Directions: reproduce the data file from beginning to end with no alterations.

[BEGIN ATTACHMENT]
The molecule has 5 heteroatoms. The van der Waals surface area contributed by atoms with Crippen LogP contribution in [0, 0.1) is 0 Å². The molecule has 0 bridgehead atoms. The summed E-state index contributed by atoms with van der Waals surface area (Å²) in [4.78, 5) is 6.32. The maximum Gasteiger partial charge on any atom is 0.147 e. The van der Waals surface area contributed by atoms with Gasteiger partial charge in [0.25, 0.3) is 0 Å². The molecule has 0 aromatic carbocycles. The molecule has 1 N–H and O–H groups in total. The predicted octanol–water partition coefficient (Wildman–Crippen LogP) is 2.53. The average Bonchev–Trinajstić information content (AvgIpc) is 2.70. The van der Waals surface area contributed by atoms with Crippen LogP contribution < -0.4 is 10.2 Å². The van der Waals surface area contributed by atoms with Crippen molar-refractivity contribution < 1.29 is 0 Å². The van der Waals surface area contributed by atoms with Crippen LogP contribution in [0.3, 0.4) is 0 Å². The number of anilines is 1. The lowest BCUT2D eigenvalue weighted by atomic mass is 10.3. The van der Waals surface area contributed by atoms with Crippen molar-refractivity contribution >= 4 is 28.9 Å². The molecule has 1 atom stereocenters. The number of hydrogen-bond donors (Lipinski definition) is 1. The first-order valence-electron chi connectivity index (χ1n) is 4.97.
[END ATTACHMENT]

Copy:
The molecule has 5 heteroatoms. The van der Waals surface area contributed by atoms with Crippen LogP contribution in [0, 0.1) is 0 Å². The molecule has 0 bridgehead atoms. The summed E-state index contributed by atoms with van der Waals surface area (Å²) in [4.78, 5) is 6.32. The maximum Gasteiger partial charge on any atom is 0.147 e. The van der Waals surface area contributed by atoms with Gasteiger partial charge in [0.25, 0.3) is 0 Å². The molecule has 0 aromatic carbocycles. The molecule has 1 N–H and O–H groups in total. The predicted octanol–water partition coefficient (Wildman–Crippen LogP) is 2.53. The average Bonchev–Trinajstić information content (AvgIpc) is 2.70. The van der Waals surface area contributed by atoms with Crippen LogP contribution < -0.4 is 10.2 Å². The van der Waals surface area contributed by atoms with Crippen molar-refractivity contribution < 1.29 is 0 Å². The van der Waals surface area contributed by atoms with Crippen LogP contribution in [0.3, 0.4) is 0 Å². The number of anilines is 1. The lowest BCUT2D eigenvalue weighted by atomic mass is 10.3. The van der Waals surface area contributed by atoms with Crippen molar-refractivity contribution >= 4 is 28.9 Å². The molecule has 1 atom stereocenters. The number of hydrogen-bond donors (Lipinski definition) is 1. The first-order valence-electron chi connectivity index (χ1n) is 4.97.